At the beginning I didn’t think I was going to enjoy the story as much as other people but somewhere around the middle I realized how much I adored this story, how much I loved Ari. Sáenz’s writing is brilliant in its slowness, and its enlightenment. It felt real. It felt like the 1980s where everything is slow, there are certain world events around you that have their own impact and effect. There is growth and understanding and I think it is a beautiful story.

I loved how Ari thought about things but it never came to a point where it was unbelievable, that you wouldn’t believe these are a fifteen year olds thoughts and feelings. I believed everything Ari thought and how he thought and seeing him work out the world and who he is was a great journey. I loved that it takes place over years, it isn’t one summer of discovery, it is years of growth and finding out who you are, it takes time. But at the same time I loved that it has a focus on the long summers. The long days of finding things to do and wasting time and being with friends.

The friendship between Dante and Ari is fantastic. There is a wonderful and genuine friendship between them that breaks down the need for manliness and inherent toxic masculinity, especially from the 80s but also from today. Sáenz’s depiction of male friendship is loving and affectionate without it being an issue for either boy. It is pure and I loved every minute of it. Dante is gentle and kind, and has no problem with that, even Ari is quiet and thoughtful, and loyal and has no worry being unlike other boys.

Other things that makes this story feel realistic is the constant call-backs to old jokes, no matter how long ago they started. This is a great reflection on real life that in jokes between friends and family can rise up at any point. It also explores serious things like absent family members and the after effects of war and those who must live on after it. I understood Ari’s frustrations and the way Saenz explores why Ari has these emotions; his anger, his guilt, his shame whether he knows that is what he’s feeling initially or not, it is real and heartbreaking. Dante is also wonderful and unapologetic. His confidence and shine is invigorating and it’s great seeing how it helps Ari, whether he knows it or not.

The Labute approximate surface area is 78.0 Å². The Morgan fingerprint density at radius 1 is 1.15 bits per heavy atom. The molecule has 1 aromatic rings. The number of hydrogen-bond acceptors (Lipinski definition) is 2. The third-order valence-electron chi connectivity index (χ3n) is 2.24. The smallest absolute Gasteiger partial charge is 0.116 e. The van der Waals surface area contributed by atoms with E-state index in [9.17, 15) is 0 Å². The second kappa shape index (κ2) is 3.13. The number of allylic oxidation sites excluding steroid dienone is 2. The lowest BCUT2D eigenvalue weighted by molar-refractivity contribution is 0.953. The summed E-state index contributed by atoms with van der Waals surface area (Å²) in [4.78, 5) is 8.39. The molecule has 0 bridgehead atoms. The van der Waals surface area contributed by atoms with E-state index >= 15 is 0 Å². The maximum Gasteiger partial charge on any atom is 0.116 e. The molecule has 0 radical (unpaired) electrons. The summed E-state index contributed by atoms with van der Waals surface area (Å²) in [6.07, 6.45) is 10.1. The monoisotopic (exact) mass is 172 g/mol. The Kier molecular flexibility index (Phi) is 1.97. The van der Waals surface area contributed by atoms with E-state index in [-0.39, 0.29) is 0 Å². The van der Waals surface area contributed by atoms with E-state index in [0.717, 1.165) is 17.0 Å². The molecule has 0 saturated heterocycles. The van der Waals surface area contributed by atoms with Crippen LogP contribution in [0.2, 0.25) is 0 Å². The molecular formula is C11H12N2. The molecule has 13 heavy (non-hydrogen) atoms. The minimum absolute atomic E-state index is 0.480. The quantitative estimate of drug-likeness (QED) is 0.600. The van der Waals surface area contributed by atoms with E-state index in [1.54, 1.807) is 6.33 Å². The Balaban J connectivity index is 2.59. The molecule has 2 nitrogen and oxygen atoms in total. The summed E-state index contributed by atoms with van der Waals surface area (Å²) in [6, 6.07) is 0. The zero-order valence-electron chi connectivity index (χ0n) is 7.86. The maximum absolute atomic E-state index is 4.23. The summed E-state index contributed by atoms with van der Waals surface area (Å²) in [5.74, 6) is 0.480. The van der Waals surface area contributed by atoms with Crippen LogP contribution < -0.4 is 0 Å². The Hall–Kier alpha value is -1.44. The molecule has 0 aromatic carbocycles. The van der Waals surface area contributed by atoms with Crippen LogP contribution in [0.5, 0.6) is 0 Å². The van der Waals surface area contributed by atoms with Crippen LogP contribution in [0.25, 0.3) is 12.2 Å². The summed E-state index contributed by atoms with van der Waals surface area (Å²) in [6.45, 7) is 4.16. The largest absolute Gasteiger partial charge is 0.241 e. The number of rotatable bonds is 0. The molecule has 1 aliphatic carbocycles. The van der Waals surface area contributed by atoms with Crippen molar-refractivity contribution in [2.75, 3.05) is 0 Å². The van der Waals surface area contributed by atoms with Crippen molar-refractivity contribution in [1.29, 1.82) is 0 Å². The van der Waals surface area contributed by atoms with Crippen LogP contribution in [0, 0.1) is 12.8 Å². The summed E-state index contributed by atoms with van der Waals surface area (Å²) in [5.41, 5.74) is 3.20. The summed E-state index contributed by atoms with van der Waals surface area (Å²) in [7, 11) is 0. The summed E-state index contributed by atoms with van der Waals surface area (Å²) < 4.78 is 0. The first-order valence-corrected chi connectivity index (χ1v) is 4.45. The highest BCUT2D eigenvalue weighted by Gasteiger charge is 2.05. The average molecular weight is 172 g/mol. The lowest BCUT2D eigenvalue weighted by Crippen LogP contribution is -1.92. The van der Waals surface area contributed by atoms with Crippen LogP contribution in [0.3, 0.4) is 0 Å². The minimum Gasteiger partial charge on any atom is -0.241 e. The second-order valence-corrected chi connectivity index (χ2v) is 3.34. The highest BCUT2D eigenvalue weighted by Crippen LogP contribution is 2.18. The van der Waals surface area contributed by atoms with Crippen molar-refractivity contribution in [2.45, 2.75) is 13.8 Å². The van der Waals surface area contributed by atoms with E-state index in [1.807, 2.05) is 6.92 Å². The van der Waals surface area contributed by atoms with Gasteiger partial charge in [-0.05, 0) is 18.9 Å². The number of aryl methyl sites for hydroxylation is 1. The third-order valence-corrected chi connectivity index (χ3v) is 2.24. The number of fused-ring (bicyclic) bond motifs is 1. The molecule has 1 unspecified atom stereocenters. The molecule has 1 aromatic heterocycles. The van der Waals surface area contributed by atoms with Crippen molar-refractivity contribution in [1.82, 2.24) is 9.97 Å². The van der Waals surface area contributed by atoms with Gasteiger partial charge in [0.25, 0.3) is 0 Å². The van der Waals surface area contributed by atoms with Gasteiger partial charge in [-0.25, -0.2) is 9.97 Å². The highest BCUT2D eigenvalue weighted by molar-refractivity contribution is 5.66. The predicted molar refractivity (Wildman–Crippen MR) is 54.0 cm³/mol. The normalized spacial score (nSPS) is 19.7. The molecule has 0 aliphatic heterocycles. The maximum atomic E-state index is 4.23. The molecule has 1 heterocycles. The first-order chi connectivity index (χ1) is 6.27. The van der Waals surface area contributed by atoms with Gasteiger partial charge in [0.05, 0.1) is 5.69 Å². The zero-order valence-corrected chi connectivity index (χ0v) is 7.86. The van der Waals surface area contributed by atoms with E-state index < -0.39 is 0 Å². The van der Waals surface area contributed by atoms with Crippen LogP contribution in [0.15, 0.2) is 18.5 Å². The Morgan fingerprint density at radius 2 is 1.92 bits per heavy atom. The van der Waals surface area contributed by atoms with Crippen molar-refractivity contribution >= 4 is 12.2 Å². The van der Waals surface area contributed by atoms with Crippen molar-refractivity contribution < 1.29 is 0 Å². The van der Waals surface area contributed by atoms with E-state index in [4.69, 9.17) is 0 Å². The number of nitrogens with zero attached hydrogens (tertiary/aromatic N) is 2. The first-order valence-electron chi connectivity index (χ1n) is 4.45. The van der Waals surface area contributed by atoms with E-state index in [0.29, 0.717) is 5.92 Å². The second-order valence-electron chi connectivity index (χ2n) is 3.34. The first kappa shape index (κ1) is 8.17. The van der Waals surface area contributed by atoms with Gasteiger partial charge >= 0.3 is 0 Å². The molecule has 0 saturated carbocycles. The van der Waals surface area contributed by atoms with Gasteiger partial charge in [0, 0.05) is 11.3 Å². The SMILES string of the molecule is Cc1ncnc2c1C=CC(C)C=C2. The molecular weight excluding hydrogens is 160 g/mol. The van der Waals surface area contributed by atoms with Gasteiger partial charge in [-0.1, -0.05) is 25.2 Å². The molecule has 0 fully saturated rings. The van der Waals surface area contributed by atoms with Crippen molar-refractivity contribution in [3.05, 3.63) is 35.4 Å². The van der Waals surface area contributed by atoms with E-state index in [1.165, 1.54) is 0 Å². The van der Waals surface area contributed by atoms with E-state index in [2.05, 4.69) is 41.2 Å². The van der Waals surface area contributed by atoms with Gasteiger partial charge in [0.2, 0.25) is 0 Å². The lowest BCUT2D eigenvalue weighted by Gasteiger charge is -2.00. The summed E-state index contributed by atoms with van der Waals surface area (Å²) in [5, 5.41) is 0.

Lin-Manuel Miranda is amazing as narrator. His voice is perfect for these boys and he had wonderful pacing and tone which made it even more enjoyable. He uses a good voice for each of them and you don’t even hear that it is him after awhile because you get lost in their story. I thought it may be hard to hear anything but Lin but that wasn’t the case.

I need book two because I need to know what happens after what happens at the very end. I need a whole book of that final scene and I think there are so many brilliant moments in this book about friendship and honesty and boys, and what it means to be a person in the world and a teenager. There is a lot of love of all kinds and seeing Ari understood the world by observing others is such an introverted thing to do I loved it. He doesn’t say much but he thinks a lot and through those thoughts we try and understand who Ari is and how he is seeing the world around him. This is truly a story about Ari discovering who he is and wants to be, but more so trying to make sense of the world around him. Each character must try and find their place in the world and realise their actions affect others.

You can purchase Aristotle and Dante Discover the Secrets of the Universe via the following